Tough Times Lead BoDean Down a Greener Path

Too many times, the asphalt industry is seen as being on the wrong side of environmental issues. The asphalt production industry is often seen as dirty and stinky. For those of us in the asphalt industry, we know this is far from the truth. And with businesses like the BoDean Company in our corner, perceptions will change quickly.

For over 20 years, the BoDean Company has been one of the foremost suppliers of quality crushed rock and asphaltic concrete in the Napa County and Santa Rosa areas of Northern California. The company is operated by Belinda (Bo) & Dean Soiland. The couple started their journey by taking over the operations at the Mark West Quarry, near Calistoga, in 1989. Before the Soilands took it over, this quarry ran as a crushed stone operation under several different operators dating back to 1910.

In the 1980s, the Sonoma County Board of Supervisors developed the “Aggregate Resource Management Plan” (ARM Plan). In order to reduce impacts and preserve the Russian River, the ARM Plan called for reduced terrace and in-stream gravel mining within the Middle Reach of the Russian River in favor hard-rock hillside mining where environmental impacts can be better managed. The 1994 ARM Plan called for the complete phase-out of all river terrace mining by 2006.

In 2001 BoDean acquired its asphalt plant on Maxwell Drive in Santa Rosa. Since the ARM Plan phased out sand extraction from the Russian River, BoDean found itself having to purchase sand from British Columbia, Canada in order to produce its asphalt. The company felt doing this, however, was not sustainable, environmentally responsible, or cost effective. In order to address this dilemma, BoDean invested in the construction of its own wash plant.

Adapting in a tough climate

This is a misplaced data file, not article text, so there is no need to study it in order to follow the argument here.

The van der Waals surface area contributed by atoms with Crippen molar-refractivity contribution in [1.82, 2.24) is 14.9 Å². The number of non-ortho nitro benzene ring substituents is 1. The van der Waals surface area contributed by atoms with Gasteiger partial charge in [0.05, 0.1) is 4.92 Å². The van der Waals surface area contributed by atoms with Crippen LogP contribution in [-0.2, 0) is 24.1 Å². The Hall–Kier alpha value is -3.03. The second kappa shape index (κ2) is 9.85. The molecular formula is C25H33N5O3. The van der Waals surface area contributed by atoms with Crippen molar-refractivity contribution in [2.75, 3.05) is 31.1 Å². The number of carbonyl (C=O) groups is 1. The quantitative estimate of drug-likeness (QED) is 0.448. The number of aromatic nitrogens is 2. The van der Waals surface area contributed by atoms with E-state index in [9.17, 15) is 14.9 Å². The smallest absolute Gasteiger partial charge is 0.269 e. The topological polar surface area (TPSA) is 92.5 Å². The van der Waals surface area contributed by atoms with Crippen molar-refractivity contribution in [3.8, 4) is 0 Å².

For BoDean, the economic downturn of the last few years has forced them to adapt to changing times.

“In many respects, BoDean has had to re-invent itself over the last six years,” says Bill Williams, general manager. “This has been done by diversifying its products as well as creating products that meet a growing need in the environmental market segment.”

Williams says the company managed to find work on larger government projects, including a highway revival and widening project being contracted by the California Department of Transportation (CALTRANS) for which BoDean was one of the primary suppliers of asphalt.

“Most all of our work in the last couple of years has been municipal in nature with the largest percentage being state highway projects through CALTRANS,” says Williams. “Both Sonoma County and the City of Santa Rosa make up the bulk of remaining work and then to a smaller degree commercial and private jobs.

“However, this has not always been the case,” he continues. “Prior to the economic downturn we had significant work in private development and commercial jobs. Hopefully 2012 and 2013 will see a turnaround with more and more commercial and private work being done.”

BoDean offers several types of mixes, including recycled mixes, to both large and small paving contractors. The company produces several hundred-thousand tons a year. Mix types include typical ½”, ¾” ¼”, 38” asphalt, as well as Topeka, Berm, Open Grade, permeable/porous, and rubberized asphalts.

“We can produce these asphalts as hot mix asphalt (HMA) or as warm mix asphalt (WMA),” says Williams. “Our ½” and ¾” asphalt also contains between 15% and 25% reclaimed asphalt pavement (RAP). We also have used recycled asphalt shingles (RAS) in our mixes and will be doing more starting later this year. We also produce an all-weather cold patch mix, Bond-X Green, used for pot-hole repair. This product is environmentally superior to typical ‘cut back’ mixes and will actually last longer as well.”

Using recycled materials during the production process allows the company to simultaneously cut costs as well as reduce its carbon footprint. BoDean uses a mechanical foaming process to create its WMA. The company felt the foaming process was a more sustainable choice than using an additive.

“Using additives is an additional cost upon the asphalt,” explains Williams. “Part of our cost would then become beholden to the additive supplier to a small degree. It also means using chemicals, trucking in those chemicals and storing them and/or protecting them from storm water, etc. These are problems we did not want to take on. Besides the small upfront capital cost to putting in a foaming system, our foaming system only uses about a cup of water per ton of asphalt produced – meaning virtually no cost added to the mix, no purchases of chemicals and no challenges with chemical handling.”